The coroner's inquest revealed the car in which the three were travelling to have been driven in excess of 90 mph at time of impact, and that Valentine, who was driving his wife Wendy's Hillman Avenger, with which he was unfamiliar (he was awaiting delivery of his new customised car), had lost control of the vehicle while attempting to take a (clearly marked) dangerous bend. Valentine had travelled on that stretch of road many times and was familiar with its hazards. It was thought Valentine's attention might have been distracted by conversation with his friends, in addition to fatigue (the crash having happened at 4:20am). There was also heavy fog in the area. The coroner returned a verdict of 'death by misadventure'. Valentine is interred at Slough Crematorium.
He married Elizabeth Flynn, a professional ice skater, in 1954. They had two children together, Richard and Kim, but divorced in 1967. (Richard Valentine (Junior) would later work as a television director). Dickie Valentine married the actress Wendy Wayne in 1968. Prior to the car accident, Wayne and Valentine were scheduled to undertake a twenty-week summer season at the Water Splash in Jersey.
- "Broken Wings" – (1953) – UK Singles Chart No. 12
- "All the Time and Everywhere" – (1953) – No. 9
- "In a Golden Coach (There's a Heart of Gold)" – (1953) – No. 7
- "Endless" – (1954) – No. 19
- "Mister Sandman" – (1954) – No. 5
- "Finger of Suspicion" – (1954) – No. 1
- "A Blossom Fell" – (1955) – No. 9
- "I Wonder" – (1955) – No. 4
- "Christmas Alphabet" – (1955) – No. 1
- "The Old Pi-anna Rag" – (1955) – No. 15
- "Christmas Island" – (1956) – No. 8
- "Snowbound for Christmas" – (1957) – No. 28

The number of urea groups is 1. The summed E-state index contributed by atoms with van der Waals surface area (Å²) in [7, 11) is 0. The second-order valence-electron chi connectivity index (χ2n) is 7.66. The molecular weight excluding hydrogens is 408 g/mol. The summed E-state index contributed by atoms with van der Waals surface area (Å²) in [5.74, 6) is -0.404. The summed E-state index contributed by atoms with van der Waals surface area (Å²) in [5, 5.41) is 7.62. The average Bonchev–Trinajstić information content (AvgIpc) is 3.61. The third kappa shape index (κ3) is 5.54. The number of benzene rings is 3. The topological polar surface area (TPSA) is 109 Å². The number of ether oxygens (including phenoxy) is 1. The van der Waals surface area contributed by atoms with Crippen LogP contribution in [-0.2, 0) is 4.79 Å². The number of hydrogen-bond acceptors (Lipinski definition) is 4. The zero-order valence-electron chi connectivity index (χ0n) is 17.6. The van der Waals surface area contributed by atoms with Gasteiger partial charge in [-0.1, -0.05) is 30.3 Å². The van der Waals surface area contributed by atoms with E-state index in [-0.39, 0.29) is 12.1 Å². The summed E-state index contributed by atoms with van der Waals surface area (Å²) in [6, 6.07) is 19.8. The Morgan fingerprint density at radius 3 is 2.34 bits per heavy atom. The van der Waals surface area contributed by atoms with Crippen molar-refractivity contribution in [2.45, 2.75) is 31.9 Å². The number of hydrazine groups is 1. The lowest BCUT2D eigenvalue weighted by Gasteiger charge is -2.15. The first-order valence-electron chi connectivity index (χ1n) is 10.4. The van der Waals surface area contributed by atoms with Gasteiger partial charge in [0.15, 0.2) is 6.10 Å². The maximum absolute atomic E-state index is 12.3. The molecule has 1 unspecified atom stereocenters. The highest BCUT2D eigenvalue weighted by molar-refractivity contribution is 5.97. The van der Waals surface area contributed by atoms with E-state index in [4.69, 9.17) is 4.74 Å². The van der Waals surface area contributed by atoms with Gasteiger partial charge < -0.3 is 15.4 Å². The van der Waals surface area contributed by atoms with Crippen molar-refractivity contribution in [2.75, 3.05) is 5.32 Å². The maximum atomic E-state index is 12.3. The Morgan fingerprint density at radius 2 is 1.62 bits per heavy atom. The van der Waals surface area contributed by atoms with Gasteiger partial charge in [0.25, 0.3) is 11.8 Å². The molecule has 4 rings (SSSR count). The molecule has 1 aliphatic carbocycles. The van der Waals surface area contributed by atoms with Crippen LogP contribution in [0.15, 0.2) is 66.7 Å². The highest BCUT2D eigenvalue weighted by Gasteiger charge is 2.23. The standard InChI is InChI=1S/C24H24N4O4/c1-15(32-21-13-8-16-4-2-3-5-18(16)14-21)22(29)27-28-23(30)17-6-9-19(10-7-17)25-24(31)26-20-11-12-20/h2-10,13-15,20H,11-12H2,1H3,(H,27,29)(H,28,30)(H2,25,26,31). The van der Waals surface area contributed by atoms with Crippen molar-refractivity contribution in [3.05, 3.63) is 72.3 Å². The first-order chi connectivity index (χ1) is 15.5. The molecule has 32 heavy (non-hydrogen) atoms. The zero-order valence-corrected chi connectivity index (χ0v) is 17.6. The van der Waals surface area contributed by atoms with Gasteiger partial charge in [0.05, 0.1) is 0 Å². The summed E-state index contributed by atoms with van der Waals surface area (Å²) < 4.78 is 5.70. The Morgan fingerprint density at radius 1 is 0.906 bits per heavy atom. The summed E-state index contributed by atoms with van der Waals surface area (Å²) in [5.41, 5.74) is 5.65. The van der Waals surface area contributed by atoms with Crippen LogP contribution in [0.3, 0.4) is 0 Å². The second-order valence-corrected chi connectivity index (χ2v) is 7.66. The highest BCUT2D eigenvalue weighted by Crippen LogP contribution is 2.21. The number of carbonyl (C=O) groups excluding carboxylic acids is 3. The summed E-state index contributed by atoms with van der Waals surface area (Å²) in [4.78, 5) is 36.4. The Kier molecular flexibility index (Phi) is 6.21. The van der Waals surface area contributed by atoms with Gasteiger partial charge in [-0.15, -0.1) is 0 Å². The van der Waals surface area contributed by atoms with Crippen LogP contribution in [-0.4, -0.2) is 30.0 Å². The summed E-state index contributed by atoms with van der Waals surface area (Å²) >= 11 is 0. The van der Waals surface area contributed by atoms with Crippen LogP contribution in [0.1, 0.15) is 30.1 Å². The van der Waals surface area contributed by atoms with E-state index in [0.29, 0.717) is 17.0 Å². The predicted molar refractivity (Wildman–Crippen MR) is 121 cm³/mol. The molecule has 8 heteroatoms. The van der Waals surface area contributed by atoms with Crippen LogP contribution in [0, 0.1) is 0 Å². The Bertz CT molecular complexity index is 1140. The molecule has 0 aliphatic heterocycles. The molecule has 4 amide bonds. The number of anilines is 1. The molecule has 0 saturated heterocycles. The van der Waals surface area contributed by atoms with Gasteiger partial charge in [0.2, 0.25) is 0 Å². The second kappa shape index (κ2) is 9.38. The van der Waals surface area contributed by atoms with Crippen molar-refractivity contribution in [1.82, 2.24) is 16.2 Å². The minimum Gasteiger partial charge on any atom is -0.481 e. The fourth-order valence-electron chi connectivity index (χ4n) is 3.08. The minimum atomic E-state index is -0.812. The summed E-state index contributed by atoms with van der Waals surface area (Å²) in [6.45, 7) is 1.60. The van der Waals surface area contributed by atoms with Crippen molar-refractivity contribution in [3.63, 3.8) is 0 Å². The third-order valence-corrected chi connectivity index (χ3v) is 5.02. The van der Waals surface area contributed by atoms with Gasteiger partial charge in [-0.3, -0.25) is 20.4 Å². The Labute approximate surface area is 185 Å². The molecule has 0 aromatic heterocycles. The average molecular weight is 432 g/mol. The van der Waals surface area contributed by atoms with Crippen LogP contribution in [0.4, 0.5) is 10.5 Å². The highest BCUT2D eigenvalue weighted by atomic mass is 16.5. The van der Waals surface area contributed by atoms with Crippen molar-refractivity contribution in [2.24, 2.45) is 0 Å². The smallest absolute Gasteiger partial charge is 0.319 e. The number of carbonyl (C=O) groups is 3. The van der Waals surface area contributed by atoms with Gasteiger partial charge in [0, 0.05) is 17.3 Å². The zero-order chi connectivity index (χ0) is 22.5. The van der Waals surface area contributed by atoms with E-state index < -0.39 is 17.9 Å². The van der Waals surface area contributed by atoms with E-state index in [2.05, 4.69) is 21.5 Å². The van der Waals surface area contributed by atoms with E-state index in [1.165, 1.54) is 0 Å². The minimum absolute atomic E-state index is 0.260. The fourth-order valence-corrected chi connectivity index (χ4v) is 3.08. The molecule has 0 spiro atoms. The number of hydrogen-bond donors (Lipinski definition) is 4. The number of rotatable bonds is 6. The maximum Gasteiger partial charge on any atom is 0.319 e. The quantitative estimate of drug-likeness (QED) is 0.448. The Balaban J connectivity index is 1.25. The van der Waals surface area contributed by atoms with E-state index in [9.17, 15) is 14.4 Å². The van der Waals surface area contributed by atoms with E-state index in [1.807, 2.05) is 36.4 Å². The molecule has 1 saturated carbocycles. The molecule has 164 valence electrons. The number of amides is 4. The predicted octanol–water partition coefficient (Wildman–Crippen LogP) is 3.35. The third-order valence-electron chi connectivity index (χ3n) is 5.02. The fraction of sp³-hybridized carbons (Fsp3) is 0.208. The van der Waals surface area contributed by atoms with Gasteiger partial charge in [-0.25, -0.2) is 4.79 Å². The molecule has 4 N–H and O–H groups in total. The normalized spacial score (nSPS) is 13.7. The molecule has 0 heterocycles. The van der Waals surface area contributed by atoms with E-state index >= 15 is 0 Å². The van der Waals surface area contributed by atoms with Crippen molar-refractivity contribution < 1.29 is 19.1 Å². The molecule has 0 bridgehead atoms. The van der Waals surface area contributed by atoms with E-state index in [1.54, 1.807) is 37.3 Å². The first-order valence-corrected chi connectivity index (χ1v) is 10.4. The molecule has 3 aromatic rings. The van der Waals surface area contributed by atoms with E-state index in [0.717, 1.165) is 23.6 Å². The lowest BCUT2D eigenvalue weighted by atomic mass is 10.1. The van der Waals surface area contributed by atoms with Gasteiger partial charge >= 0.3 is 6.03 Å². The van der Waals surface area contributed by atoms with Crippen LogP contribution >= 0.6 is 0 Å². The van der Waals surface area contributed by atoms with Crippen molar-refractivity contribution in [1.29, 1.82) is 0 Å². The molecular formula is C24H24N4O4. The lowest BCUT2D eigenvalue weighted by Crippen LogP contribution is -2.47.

- "Venus" – (1959) – No. 20
- "One More Sunrise (Morgen)" – (1959) – No. 14
- "Standing on the Corner (show tune)" – (1960) - Pye Records 7" 7N.15255
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|Year||Film||Role||Notes and awards|
|1932||Jack's the Boy|
|Lord Babs||Minor role (uncredited)|
|1954||The Ed Sullivan Show|
|1955||Sunday Night at the London Palladium|
|1956||Val Parnell's Startime|
|Salute to Show Business|
|The World Our Stage|
|1958||The 6.5 Special|
|1959||The Anne Shelton Show|
|1960||Life with the Lyons|
|1961||Alfred Marks Time|
|Calling Dickie Valentine|
|Thank Your Lucky Stars||also was featured in 1963, 1964 and 1965|
|1964||The Ed Sullivan Show|
|1965||The Ed Sullivan Show|
|1966||The Ed Sullivan Show|
- Sharon Mawer. "Dickie Valentine | Biography & History". AllMusic. Retrieved 13 March 2016.
- "Dickie Valentine Discography at Discogs". Discogs.com. Retrieved 13 March 2016.
- Pallett, Ray (2011). "The Last of the Dance Band Crooners: Dickie Valentine". Memory Lane. Jeanette and Ray Pallett (172): 22. ISSN 0266-8033.
- "Memory Lane", p. 21
- Rice, Jo (1982). Guinness Book of 500 Number One Hits (1st ed.). Enfield, Middlesex: Guinness Superlatives Ltd. p. 23. ISBN 0-85112-250-7.
- "Memory Lane", pp. 22–23
- Rice, Jo (1982). Guinness Book of 500 Number One Hits (1st ed.). Enfield, Middlesex: Guinness Superlatives Ltd. p. 17. ISBN 0-85112-250-7.
- Tobler, John (1992). NME Rock 'N' Roll Years (1st ed.). London: Reed International Books Ltd. p. 13. CN 5585.
- Tobler, John (1992). NME Rock 'N' Roll Years (1st ed.). London: Reed International Books Ltd. p. 226. CN 5585.
- "Memory Lane", p. 23
- "Memory Lane", p. 24
- Roberts, David (2006). British Hit Singles & Albums (19th ed.). London: Guinness World Records Limited. p. 579. ISBN 1-904994-10-5.